The International Dimensions of Democratization in Egypt: The Limits of Externally-Induced Change

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During the second half of the twentieth century, the mainstream scholarship presented the democratization process as the outcome of domestic conditions not significantly influenced by actors outside the nation-state. With the end of the Cold War, this perspective was challenged as a result of the third wave of democratization and the subsequent growth of the “good governance” discourse on the agenda of the international development establishment. The new perspective attached a more significant role to external factors in the democratization process than was originally conceptualized.

This book purports to examine the international dimensions of the democratization process in Egypt in the post Cold War era; a theme which acquired significance at the academic and policy-oriented levels in light of the growing internationalization of reform arrangements in the Arab world in post 9/11 and the greater involvement of external powers in Arab politics following the Arab Spring uprisings.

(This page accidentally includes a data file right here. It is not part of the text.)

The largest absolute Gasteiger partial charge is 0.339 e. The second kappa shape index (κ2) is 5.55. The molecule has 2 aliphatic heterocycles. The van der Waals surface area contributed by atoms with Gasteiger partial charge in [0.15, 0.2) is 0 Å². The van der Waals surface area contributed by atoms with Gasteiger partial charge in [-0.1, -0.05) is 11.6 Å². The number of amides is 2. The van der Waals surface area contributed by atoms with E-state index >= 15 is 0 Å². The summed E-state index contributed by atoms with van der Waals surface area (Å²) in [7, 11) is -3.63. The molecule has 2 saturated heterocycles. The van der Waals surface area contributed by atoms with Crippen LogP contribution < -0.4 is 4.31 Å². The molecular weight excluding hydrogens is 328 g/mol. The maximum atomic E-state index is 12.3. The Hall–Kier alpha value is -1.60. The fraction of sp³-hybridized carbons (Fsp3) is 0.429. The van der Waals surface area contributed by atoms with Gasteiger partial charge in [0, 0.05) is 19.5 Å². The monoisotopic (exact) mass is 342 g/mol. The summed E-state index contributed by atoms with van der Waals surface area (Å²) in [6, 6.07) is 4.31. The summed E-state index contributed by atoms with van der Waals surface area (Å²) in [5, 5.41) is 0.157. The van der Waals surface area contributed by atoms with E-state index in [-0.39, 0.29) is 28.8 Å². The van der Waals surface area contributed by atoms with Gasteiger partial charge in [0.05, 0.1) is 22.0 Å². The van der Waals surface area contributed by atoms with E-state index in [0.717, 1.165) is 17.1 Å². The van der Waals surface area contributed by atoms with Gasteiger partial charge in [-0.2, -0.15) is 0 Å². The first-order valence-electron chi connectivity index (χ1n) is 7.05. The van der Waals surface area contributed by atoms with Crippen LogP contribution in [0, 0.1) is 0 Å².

• Develops a conceptual framework which, based on theories of international relations, delineates the set of external factors with democratizing effects.
  • Critically evaluates the role of external factors in the democratization process in Egypt, an important domain that has not adequately been addressed to date.
  • The findings raise significant issues for external programmes to promote democracy in the Arab world.